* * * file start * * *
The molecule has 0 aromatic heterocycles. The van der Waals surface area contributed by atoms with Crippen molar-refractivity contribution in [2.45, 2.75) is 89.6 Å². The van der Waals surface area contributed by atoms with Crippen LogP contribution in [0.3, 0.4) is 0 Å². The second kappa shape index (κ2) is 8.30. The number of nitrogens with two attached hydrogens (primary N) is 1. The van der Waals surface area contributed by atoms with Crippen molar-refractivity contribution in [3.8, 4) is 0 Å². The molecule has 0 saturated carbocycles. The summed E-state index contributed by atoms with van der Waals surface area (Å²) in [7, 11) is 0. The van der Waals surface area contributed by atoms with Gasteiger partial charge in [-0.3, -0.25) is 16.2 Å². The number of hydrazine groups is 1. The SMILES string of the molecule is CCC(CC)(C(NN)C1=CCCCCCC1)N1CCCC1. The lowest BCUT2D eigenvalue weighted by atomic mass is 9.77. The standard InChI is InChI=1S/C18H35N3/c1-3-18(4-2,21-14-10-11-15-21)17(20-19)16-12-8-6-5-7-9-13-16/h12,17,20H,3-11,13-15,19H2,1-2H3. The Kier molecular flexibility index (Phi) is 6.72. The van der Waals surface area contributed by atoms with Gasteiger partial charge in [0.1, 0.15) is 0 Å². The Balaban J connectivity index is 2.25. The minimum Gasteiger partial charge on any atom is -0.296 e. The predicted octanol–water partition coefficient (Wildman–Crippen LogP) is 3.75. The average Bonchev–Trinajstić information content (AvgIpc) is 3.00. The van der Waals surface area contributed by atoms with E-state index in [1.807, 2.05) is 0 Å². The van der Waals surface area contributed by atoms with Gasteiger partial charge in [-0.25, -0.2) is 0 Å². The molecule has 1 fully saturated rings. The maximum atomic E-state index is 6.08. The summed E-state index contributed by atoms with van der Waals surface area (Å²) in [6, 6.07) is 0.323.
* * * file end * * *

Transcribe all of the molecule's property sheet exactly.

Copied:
The molecule has 0 aromatic heterocycles. The van der Waals surface area contributed by atoms with Crippen molar-refractivity contribution in [2.45, 2.75) is 89.6 Å². The van der Waals surface area contributed by atoms with Crippen LogP contribution in [0.3, 0.4) is 0 Å². The second kappa shape index (κ2) is 8.30. The number of nitrogens with two attached hydrogens (primary N) is 1. The van der Waals surface area contributed by atoms with Crippen molar-refractivity contribution in [3.8, 4) is 0 Å². The molecule has 0 saturated carbocycles. The summed E-state index contributed by atoms with van der Waals surface area (Å²) in [7, 11) is 0. The van der Waals surface area contributed by atoms with Gasteiger partial charge in [-0.3, -0.25) is 16.2 Å². The number of hydrazine groups is 1. The SMILES string of the molecule is CCC(CC)(C(NN)C1=CCCCCCC1)N1CCCC1. The lowest BCUT2D eigenvalue weighted by atomic mass is 9.77. The standard InChI is InChI=1S/C18H35N3/c1-3-18(4-2,21-14-10-11-15-21)17(20-19)16-12-8-6-5-7-9-13-16/h12,17,20H,3-11,13-15,19H2,1-2H3. The Kier molecular flexibility index (Phi) is 6.72. The van der Waals surface area contributed by atoms with Gasteiger partial charge in [0.1, 0.15) is 0 Å². The Balaban J connectivity index is 2.25. The minimum Gasteiger partial charge on any atom is -0.296 e. The predicted octanol–water partition coefficient (Wildman–Crippen LogP) is 3.75. The average Bonchev–Trinajstić information content (AvgIpc) is 3.00. The van der Waals surface area contributed by atoms with E-state index in [1.807, 2.05) is 0 Å². The van der Waals surface area contributed by atoms with Gasteiger partial charge in [-0.25, -0.2) is 0 Å². The molecule has 1 fully saturated rings. The maximum atomic E-state index is 6.08. The summed E-state index contributed by atoms with van der Waals surface area (Å²) in [6, 6.07) is 0.323.